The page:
Will you achieve anything considering the polls?

Polls have put the desire for an independent Wales at various levels over the years, depending on the exact question asked, and the options provided. Prof. Roger Scully of Cardiff University’s Wales Governance Centre puts support of Welsh Independence at around 10-15% Like those campaigning for independence in Catalonia, Corsica, Scotland and many other nations, we recognise that this is not something we can achieve overnight. It is worth mentioning that in 2009-2011 the Yes vote in Scotland was consistently polling at just over 20%, it is know just under 50%.There has never been an independence campaign in Wales, and the case has never been made. We aim to rectify that.

Fundamentally self-determination and independence is a fundamental right of all peoples throughout the world, and as such we are determined to help bring about an independent Wales which would best serve all the citizens of Wales.

At our official launch in Cardiff on February 20th, Liz Castro will be coming over from Catalonia to speak. Liz is an Author, Publisher, and Executive Committee member of the ANC (Assemblea Nacional Catalana – the grassroots movement for Catalan independence)  responsible for International Affairs.

Last year, Liz Castro received the most votes during the elections for the National Secretary of the ANC. The ANC has over 80,000 members and over 150,000 followers on twitter and a similar number of page likes on Facebook.


PRESS RELEASE – 09/02/16 – YesCymru

Vision for an independent Wales not crumbs of constitutional change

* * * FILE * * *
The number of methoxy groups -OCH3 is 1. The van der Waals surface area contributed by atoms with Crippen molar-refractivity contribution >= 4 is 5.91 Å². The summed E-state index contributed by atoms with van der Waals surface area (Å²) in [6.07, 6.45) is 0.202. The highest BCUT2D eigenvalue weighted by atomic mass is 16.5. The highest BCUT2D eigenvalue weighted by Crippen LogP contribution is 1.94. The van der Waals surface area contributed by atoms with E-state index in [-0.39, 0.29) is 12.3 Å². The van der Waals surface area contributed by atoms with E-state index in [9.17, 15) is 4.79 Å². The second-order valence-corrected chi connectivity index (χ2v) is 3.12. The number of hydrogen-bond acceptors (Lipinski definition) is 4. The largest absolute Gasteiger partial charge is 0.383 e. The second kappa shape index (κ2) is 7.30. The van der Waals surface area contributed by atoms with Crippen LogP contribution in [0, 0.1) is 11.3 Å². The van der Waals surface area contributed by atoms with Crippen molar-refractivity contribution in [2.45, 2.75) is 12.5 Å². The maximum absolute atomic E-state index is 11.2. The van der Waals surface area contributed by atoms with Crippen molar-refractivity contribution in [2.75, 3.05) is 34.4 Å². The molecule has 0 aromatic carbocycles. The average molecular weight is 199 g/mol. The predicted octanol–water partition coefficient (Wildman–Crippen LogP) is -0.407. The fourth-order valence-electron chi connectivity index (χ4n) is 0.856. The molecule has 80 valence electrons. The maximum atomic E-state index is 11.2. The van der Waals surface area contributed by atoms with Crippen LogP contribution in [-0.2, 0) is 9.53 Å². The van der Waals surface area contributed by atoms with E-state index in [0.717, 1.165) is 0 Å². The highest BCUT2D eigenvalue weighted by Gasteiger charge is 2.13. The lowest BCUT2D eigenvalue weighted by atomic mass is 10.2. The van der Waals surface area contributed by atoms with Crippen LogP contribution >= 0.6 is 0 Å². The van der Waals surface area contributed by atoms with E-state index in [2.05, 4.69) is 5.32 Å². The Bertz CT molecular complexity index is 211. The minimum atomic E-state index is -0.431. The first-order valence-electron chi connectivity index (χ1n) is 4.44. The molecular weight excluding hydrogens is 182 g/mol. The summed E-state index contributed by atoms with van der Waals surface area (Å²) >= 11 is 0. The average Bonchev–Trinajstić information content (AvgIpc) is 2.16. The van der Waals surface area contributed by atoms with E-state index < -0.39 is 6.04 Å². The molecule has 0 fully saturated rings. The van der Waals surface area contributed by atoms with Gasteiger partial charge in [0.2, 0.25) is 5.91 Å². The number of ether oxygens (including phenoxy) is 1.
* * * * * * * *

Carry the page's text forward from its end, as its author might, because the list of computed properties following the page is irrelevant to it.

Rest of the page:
YesCymru’s aim is to gain independence for Wales to improve the way our country is governed. Many are talking about UK independence from the European Union, and about Scottish independence, but what about Wales? The recent Daily Mail headline asked “Who Will Speak for England?”. With Scottish independence all but inevitable, the question for us when such momentous changes are taking place is “Who will speak for Wales?”.

YesCymru has been open to members since the beginning of the year. The official launch will be held at 2.00pm on the 20th February 2016 followed by our first AGM, at The Old Library, The Hayes, Cardiff.

YesCymru will campaign for independence through direct political engagement and activities as seen in Scotland and Catalonia. We should not underestimate the pace of change and appetite for independence once it is on the political agenda.

At our official launch in Cardiff on February 20th, Liz Castro will be travelling from Catalonia to speak. Liz is an Author, Publisher, and Executive Committee member of the ANC (Assemblea Nacional Catalana – the grassroots movement for Catalan independence) responsible for International Affairs. Last year, Liz Castro received the most votes during the elections for the National Secretary of the ANC, which has over 80,000 members.

YesCymru spokesperson, Iestyn ap Rhobert, said:

“Every generation we are told that Wales is too poor to be independent, but every generation under Westminster rule sees Wales getting relatively poorer. We encourage the people to be ambitious for Wales. If independence is good enough for Ireland or Denmark, it’s good enough for Wales.

Like those campaigning for independence in Catalonia, Corsica, Scotland and many other nations, we recognise that this is not something we can achieve overnight. Between 2009 and 2011 the Yes vote in Scotland was consistently polling at just over 25%. It is now nearing 50%. There has never been an independence campaign in Wales, and the case has never been made. We aim to rectify that.”